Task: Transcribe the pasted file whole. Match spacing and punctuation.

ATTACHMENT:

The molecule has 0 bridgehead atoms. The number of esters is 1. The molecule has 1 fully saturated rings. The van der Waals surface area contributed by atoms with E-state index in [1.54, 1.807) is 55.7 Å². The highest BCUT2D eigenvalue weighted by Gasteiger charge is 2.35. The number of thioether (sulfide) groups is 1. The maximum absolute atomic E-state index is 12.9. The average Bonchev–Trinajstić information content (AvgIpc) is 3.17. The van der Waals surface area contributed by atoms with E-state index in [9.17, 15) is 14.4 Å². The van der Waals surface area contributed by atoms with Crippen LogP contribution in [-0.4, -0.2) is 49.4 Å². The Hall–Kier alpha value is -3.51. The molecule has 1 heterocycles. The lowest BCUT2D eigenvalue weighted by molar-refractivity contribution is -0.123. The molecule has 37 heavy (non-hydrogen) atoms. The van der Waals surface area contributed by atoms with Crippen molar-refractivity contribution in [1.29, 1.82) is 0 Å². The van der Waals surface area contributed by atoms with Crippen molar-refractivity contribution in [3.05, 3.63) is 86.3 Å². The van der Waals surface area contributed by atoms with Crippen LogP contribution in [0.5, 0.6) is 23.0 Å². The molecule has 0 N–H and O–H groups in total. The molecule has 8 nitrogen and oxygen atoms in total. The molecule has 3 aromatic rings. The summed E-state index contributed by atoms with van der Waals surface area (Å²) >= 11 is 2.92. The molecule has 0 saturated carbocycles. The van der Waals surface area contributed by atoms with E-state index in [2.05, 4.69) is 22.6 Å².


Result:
The molecule has 0 bridgehead atoms. The number of esters is 1. The molecule has 1 fully saturated rings. The van der Waals surface area contributed by atoms with E-state index in [1.54, 1.807) is 55.7 Å². The highest BCUT2D eigenvalue weighted by Gasteiger charge is 2.35. The number of thioether (sulfide) groups is 1. The maximum absolute atomic E-state index is 12.9. The average Bonchev–Trinajstić information content (AvgIpc) is 3.17. The van der Waals surface area contributed by atoms with E-state index in [9.17, 15) is 14.4 Å². The van der Waals surface area contributed by atoms with Crippen LogP contribution in [-0.4, -0.2) is 49.4 Å². The Hall–Kier alpha value is -3.51. The molecule has 1 heterocycles. The lowest BCUT2D eigenvalue weighted by molar-refractivity contribution is -0.123. The molecule has 37 heavy (non-hydrogen) atoms. The van der Waals surface area contributed by atoms with Crippen molar-refractivity contribution in [1.29, 1.82) is 0 Å². The van der Waals surface area contributed by atoms with Crippen molar-refractivity contribution in [3.05, 3.63) is 86.3 Å². The van der Waals surface area contributed by atoms with Crippen LogP contribution in [0.5, 0.6) is 23.0 Å². The molecule has 0 N–H and O–H groups in total. The molecule has 8 nitrogen and oxygen atoms in total. The molecule has 3 aromatic rings. The summed E-state index contributed by atoms with van der Waals surface area (Å²) >= 11 is 2.92. The molecule has 0 saturated carbocycles. The van der Waals surface area contributed by atoms with E-state index in [2.05, 4.69) is 22.6 Å².